photos by L Young
Miya Ando (previously) recently traveled to Puerto Rico where she floated 1000 resin and (non-toxic) phosphorescence-coated leaves in a small pond. During the day the phosphorescence collected and absorbed energy from sunlight, giving them a soft, blue glow at night. Using indigenous Ficus leaves to create small boats, the ephemeral 24-hour installation pays homage to the history of boat travel and refugees in the country. But it also mimics Puerto Rico’s natural phenomenon of bioluminescent bays, which are full of single-celled bioluminescent dinoflagellates: half-plant, half-animal organisms that emit a flash of light when agitated.
Titled “Obon,” the project was inspired by the Japanese festival of the same name – a ceremony to honor and commemorate the departed. Ancestral spirits are believed to return home during this festival. And on the last day, lanterns are floated on rivers to guide the spirits back to the netherworld.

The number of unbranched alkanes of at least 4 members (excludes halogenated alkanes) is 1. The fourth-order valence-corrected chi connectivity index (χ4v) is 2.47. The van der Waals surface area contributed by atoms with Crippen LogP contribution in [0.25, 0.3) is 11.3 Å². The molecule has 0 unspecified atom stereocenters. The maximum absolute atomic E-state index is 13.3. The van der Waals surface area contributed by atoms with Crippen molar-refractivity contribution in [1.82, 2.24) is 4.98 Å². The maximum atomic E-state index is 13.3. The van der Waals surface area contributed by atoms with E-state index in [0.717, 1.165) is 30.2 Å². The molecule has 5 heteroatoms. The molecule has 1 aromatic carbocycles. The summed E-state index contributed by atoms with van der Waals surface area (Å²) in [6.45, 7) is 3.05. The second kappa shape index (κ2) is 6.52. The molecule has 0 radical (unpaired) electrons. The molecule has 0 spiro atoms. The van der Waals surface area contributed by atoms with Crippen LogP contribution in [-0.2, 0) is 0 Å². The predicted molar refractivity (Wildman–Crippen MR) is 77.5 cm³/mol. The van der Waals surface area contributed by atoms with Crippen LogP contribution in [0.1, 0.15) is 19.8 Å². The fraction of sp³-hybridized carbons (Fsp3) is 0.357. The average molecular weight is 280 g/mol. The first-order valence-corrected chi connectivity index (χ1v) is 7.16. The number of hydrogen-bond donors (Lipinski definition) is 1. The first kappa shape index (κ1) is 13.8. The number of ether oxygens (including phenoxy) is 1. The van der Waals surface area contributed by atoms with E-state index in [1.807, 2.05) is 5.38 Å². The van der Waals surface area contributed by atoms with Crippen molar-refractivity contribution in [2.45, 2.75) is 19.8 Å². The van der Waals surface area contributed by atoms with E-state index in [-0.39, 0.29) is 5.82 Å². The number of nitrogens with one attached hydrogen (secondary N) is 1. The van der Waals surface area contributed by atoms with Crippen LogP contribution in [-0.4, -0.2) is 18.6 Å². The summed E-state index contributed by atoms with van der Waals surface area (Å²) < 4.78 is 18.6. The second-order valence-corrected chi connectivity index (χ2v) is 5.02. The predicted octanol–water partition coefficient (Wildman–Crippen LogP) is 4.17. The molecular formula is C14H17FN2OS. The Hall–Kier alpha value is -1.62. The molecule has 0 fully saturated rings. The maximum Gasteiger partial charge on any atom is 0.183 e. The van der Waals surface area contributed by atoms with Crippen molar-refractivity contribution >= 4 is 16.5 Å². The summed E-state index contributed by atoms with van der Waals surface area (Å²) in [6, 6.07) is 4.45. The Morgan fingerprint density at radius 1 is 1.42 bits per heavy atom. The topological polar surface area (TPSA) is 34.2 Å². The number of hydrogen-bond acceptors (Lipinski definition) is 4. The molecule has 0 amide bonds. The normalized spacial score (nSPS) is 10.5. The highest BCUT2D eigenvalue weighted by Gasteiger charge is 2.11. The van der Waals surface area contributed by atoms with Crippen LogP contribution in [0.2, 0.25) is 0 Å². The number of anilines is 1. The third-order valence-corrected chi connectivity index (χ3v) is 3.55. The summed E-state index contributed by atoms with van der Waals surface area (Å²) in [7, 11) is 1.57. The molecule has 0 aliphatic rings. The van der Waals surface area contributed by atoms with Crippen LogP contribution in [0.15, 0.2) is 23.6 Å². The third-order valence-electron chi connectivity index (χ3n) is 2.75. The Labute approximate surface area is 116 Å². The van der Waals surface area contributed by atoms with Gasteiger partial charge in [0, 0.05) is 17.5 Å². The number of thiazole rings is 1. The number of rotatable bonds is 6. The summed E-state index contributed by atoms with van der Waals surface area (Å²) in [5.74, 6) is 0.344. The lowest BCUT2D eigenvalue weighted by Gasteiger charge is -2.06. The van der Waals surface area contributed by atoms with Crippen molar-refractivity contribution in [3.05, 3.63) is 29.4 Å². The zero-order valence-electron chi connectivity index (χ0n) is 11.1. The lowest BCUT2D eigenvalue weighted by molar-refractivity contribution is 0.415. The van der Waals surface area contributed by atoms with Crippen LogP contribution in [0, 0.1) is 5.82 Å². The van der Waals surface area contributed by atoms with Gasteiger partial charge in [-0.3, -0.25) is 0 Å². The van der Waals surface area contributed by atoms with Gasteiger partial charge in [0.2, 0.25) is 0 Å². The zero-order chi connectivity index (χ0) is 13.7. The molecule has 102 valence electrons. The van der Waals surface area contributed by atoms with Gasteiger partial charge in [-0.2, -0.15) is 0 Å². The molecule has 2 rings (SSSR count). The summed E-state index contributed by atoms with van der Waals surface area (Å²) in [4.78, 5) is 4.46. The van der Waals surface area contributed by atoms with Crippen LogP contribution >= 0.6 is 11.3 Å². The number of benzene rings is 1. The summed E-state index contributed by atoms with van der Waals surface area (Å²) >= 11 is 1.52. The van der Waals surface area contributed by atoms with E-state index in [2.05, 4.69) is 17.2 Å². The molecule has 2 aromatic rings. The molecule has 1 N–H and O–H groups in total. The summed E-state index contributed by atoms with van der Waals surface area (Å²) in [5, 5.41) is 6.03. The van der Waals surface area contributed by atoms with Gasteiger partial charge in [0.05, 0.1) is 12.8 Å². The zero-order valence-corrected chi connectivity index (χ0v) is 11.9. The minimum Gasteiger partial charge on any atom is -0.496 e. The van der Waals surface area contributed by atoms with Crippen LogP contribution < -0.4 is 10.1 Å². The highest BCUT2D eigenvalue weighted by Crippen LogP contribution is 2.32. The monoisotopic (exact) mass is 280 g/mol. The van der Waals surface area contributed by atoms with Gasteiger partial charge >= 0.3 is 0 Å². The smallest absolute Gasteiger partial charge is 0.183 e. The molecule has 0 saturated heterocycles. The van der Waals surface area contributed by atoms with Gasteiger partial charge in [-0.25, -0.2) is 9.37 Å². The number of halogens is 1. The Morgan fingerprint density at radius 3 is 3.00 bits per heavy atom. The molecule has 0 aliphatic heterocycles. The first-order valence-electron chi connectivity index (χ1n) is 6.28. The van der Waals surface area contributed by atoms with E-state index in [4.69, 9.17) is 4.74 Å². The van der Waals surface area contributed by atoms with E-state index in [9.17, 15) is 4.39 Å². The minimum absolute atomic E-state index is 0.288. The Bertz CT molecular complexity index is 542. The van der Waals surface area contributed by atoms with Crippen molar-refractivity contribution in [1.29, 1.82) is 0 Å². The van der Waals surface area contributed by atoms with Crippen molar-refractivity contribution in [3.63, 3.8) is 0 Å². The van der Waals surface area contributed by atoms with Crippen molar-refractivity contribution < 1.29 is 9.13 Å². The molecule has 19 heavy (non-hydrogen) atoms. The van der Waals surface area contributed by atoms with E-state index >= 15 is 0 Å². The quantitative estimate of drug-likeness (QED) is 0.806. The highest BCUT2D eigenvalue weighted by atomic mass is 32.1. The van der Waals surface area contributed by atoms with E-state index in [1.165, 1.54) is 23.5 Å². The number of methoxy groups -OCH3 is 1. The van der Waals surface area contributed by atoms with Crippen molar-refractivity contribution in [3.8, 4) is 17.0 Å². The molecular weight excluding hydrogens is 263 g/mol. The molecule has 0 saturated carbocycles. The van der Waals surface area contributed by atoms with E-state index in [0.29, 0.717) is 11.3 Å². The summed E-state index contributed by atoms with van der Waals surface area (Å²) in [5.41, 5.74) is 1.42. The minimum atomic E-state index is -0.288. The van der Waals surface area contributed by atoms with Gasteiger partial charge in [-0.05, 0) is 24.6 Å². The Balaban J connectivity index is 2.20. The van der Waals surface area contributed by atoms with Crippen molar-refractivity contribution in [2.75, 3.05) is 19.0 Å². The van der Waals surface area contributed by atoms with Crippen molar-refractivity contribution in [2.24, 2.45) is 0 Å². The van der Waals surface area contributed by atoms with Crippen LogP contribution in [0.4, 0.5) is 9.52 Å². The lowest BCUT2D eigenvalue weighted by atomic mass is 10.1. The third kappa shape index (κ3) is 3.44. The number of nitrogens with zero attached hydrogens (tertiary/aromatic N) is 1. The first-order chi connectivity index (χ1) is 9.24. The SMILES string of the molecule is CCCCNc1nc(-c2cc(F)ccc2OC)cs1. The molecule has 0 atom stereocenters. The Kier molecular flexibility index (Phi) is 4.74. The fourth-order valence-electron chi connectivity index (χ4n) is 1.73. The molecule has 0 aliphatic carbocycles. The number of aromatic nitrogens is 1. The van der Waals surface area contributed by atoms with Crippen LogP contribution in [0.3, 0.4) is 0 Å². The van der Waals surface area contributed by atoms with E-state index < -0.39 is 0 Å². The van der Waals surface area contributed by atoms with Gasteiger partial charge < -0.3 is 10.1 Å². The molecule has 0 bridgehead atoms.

I wish I could have seen this in person but Ando told us that the impermanence, coupled with the very clear leaves, made the project feel delicate and wondrous, like when you see a firefly. “The leaves sat in the pond all day and were very unassuming and clear but all the while they were absorbing light. Then visitors arrived and in the darkness I was amazed because there were so many people at the unveiling yet it was totally quiet as people stood and sat at the edge of the pond and just watched these little leaves glowing and floating and moving slowly around.” Sounds magical!
Obon was commissioned by the Fist Art Foundation, a Puerto Rico-based non-profit organization that seeks to foster an understanding of contemporary art through site-specific installations and educational programs.
Source: Miya Ando